Over the River and Through the Woods: Employee Holiday Travel

What a busy time of year! All that year end planning and existential dread from 2020 to process. So, do we really need to police holiday travel? Yes you do, particularly with Dr. Fauci predicting a “surge on top of a surge” from the Thanksgiving-Hanukkah-Christmas travel this year. The reality is keeping your workplace healthy has never been more challenging and  more important than now.

With the marked increase in COVID-19 cases around the country, many states are making their out of state travel orders stricter. For example, only Hawaii has remained on Massachusetts’ lower-risk state list, meaning that anyone returning to Massachusetts from any other state must quarantine for a period of 14 days, or get tested 72 hours prior to entering Massachusetts. (NB: Not all states allow test out–see below)

CRITICAL INFRASTRUCTURE: Even if your employee provides critical infrastructure services, the worker must quarantine for 14 days when not performing work or commuting to work. There is no exemption from the quarantine requirement if the reason they traveled out of state was for personal reasons or vacation.

TEST OUT INSTEAD OF QUARANTINE?  Depends. Unlike Massachusetts, some other states do not have a testing exemption from the quarantine requirement. New Hampshire requires a 14 day quarantine for out of state travel outside of New England for anyone returning to the state, and getting a negative test result does not excuse the quarantine period. Your state may differ.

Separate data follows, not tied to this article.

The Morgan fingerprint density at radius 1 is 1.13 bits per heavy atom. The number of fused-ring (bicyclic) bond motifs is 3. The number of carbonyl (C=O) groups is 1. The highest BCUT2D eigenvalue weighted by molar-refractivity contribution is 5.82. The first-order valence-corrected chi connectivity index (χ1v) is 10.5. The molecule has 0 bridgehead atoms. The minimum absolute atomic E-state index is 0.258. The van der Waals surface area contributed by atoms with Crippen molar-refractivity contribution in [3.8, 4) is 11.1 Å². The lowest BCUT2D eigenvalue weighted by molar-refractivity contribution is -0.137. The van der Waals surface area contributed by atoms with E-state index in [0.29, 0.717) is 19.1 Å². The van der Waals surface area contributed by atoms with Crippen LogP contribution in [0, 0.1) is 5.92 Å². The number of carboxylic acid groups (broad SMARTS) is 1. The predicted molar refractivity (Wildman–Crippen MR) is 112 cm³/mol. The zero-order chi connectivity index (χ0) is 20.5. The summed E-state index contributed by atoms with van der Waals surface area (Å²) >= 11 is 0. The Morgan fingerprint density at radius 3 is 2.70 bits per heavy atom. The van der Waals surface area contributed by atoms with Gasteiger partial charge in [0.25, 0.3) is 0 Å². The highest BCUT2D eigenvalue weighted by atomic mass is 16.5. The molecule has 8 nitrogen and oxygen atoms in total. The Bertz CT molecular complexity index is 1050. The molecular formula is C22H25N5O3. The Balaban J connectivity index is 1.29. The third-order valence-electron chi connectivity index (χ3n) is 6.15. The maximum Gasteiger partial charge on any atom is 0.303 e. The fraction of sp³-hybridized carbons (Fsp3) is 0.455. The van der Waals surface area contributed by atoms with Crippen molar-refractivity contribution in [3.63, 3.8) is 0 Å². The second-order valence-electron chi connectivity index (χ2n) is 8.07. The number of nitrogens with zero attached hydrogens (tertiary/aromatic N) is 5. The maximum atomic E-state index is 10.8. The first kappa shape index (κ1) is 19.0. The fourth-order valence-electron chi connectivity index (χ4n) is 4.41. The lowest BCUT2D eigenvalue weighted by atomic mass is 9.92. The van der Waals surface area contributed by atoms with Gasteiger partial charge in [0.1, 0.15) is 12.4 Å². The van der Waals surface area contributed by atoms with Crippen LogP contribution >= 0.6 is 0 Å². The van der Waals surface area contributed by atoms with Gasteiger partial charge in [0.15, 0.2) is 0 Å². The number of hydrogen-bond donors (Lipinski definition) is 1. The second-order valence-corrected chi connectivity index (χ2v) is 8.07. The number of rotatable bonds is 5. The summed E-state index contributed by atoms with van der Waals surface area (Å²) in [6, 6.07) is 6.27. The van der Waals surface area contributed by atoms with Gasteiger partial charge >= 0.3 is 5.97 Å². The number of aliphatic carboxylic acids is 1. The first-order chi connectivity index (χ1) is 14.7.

CDC GUIDANCE: Despite the changes in CDC guidance for close contacts, employers still need to comply with the stricter state travel and quarantine guidelines. The CDC guidance is the floor not the ceiling and has no impact on state and local restrictions.

CAN EMPLOYERS STOP EMPLOYEE TRAVEL FOR NOW? It depends–the answer clients love to hear! Employers in a few states may not be able to completely prohibit holiday travel if there are state rules on off duty conduct, like we mentioned in our recent blog post.

In most states employers can:

  • Provide notice to employees that they discourage out of state travel, and inform employees of quarantine requirements upon their return;
  • Require employees to inform them if they do travel out of state, and place restrictions on returning to the physical workplace upon their return;
  • Require your employees to receive a COVID-19 test before reporting back to work and require employees to work remotely while they are complying with state Travel Orders.

If remote work is not an option, and employees need to quarantine under a Travel Order, your employee can take FFCRA leave through the end of December. Remember that the FFCRA expires at the end of the year, and employees are only eligible to take a maximum of 80 hours’ paid sick leave for quarantining through all of 2020.

Questions? We can help.